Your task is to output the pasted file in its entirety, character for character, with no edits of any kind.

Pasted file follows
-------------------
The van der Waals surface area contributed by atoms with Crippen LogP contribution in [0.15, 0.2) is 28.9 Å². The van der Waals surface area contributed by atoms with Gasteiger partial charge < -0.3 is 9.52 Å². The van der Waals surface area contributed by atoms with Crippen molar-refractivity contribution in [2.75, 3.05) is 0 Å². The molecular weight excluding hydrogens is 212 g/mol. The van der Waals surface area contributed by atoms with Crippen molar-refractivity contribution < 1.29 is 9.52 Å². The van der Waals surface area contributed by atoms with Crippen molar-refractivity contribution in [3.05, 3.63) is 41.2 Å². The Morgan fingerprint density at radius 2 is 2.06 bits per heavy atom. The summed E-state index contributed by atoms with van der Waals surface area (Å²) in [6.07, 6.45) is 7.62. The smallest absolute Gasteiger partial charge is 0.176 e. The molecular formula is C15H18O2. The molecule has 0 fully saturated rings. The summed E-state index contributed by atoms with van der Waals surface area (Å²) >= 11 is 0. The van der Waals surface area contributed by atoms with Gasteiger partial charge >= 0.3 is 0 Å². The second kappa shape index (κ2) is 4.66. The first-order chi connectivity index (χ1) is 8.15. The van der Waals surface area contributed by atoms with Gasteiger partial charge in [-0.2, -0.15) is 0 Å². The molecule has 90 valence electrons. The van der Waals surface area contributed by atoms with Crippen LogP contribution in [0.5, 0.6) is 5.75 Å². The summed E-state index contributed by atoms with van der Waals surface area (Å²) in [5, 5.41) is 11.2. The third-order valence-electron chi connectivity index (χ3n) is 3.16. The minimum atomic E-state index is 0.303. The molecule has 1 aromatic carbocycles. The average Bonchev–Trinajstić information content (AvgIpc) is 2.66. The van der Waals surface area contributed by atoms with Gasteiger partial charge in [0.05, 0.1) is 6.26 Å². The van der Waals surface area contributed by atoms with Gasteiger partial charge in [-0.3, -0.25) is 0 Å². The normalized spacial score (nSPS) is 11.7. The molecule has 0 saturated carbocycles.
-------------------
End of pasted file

The van der Waals surface area contributed by atoms with Crippen LogP contribution in [0.15, 0.2) is 28.9 Å². The van der Waals surface area contributed by atoms with Gasteiger partial charge < -0.3 is 9.52 Å². The van der Waals surface area contributed by atoms with Crippen molar-refractivity contribution in [2.75, 3.05) is 0 Å². The molecular weight excluding hydrogens is 212 g/mol. The van der Waals surface area contributed by atoms with Crippen molar-refractivity contribution < 1.29 is 9.52 Å². The van der Waals surface area contributed by atoms with Crippen molar-refractivity contribution in [3.05, 3.63) is 41.2 Å². The Morgan fingerprint density at radius 2 is 2.06 bits per heavy atom. The summed E-state index contributed by atoms with van der Waals surface area (Å²) in [6.07, 6.45) is 7.62. The smallest absolute Gasteiger partial charge is 0.176 e. The molecular formula is C15H18O2. The molecule has 0 fully saturated rings. The summed E-state index contributed by atoms with van der Waals surface area (Å²) >= 11 is 0. The van der Waals surface area contributed by atoms with Gasteiger partial charge >= 0.3 is 0 Å². The second kappa shape index (κ2) is 4.66. The first-order chi connectivity index (χ1) is 8.15. The van der Waals surface area contributed by atoms with Gasteiger partial charge in [-0.2, -0.15) is 0 Å². The molecule has 90 valence electrons. The van der Waals surface area contributed by atoms with Crippen LogP contribution in [0.5, 0.6) is 5.75 Å². The summed E-state index contributed by atoms with van der Waals surface area (Å²) in [5, 5.41) is 11.2. The third-order valence-electron chi connectivity index (χ3n) is 3.16. The minimum atomic E-state index is 0.303. The molecule has 1 aromatic carbocycles. The average Bonchev–Trinajstić information content (AvgIpc) is 2.66. The van der Waals surface area contributed by atoms with Gasteiger partial charge in [0.05, 0.1) is 6.26 Å². The van der Waals surface area contributed by atoms with Gasteiger partial charge in [-0.3, -0.25) is 0 Å². The normalized spacial score (nSPS) is 11.7. The molecule has 0 saturated carbocycles.